Lte's take it to the world

By CHRISTIAN STANGER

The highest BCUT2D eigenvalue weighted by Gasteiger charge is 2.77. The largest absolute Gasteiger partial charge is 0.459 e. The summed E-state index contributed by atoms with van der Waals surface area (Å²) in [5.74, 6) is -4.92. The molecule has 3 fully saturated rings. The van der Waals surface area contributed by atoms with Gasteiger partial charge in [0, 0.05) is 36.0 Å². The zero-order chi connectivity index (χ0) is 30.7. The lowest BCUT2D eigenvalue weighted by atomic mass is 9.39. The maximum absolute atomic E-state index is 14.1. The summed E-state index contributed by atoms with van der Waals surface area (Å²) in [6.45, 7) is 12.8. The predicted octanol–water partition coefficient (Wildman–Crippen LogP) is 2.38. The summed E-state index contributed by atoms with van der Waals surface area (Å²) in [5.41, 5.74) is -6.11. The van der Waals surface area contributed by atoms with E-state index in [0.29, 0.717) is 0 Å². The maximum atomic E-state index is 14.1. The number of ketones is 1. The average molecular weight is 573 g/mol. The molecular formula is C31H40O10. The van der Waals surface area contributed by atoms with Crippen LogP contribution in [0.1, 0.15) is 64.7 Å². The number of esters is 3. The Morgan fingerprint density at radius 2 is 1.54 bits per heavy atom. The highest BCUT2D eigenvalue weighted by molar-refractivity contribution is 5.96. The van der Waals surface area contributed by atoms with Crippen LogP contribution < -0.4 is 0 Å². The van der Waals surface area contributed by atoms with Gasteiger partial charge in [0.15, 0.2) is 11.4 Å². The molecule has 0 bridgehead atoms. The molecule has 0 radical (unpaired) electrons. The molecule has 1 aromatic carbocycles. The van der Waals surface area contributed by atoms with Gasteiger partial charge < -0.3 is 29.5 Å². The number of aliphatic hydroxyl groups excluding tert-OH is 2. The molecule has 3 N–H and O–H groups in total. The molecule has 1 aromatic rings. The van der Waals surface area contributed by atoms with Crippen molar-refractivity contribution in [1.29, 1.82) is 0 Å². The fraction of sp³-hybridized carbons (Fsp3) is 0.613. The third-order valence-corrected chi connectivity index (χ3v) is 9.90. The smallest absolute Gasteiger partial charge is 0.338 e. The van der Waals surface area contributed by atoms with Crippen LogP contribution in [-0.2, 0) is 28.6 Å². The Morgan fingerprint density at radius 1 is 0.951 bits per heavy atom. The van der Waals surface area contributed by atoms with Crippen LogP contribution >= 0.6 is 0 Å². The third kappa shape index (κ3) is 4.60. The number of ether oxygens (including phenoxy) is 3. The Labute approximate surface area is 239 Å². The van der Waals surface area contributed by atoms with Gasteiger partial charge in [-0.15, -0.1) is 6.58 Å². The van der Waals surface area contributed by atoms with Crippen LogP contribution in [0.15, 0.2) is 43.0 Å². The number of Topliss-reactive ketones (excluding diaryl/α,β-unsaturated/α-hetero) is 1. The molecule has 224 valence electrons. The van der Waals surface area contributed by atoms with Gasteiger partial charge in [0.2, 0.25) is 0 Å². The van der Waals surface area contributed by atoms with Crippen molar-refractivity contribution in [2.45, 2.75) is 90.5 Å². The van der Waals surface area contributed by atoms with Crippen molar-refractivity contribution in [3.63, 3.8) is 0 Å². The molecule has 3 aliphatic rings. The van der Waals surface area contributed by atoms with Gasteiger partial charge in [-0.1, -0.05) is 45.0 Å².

FESTIVAL organiser Roger Ealand is planning to take Speed On Tweed to the world in the wake of its roaring success at the weekend. Vintage car lovers, racers and enthusiasts braved the spring heat and packed the streets of Murwillumbah as classic cars screamed around the track. The festival exceeded expectations, injecting thousands, possibly millions of dollars into the local economy and has emphatically put the town on the map as a motorsport destination. Mr Ealand estimated that crowds which filled the showgrounds and spectator points scattered around the track exceeded those of last year and may even be up on the expected 20,000. "I am absolutely over the moon," he said. This is certainly the best event that we have put on and the response from the public has just been overwhelming. "You don't have to be that sharp to see that numbers are well up on last year." The festival is riding a wave of success which has seen the festival go from strength to strength in its short history. Mr Ealand thinks this is only the beginning ,and Speed On Tweed enthusiasts can expect bigger and better things in the years to come. "Going international is definitely the next step, looking for some overseas cars," he said "I think we could have some staggering personalities and cars next year. We just have to put the work in to make sure of it." Mr Ealand said he is looking to current superstar drivers to attend the festival in years to come, but said the highlight of the festival this year was the 20 retired drivers who were reunited with the cars they drove in their heyday. "There is nowhere else you can mingle with these famous drivers without the PR people in the way, and touch the wheel or even sit behind the wheel of a Grand Prix-winning Brabham," Mr Ealand said. The fact the town was completely booked out of accommodation was proof of the appeal and success of the festival, and Mr Ealand speculated that in 20 years, Murwillumbah may be known the world over for the Speed On Tweed event. "The future of Speed on Tweed in only governed by our imagination," he said. "We've got enough support in the town and the community and there's nothing that can stop us."



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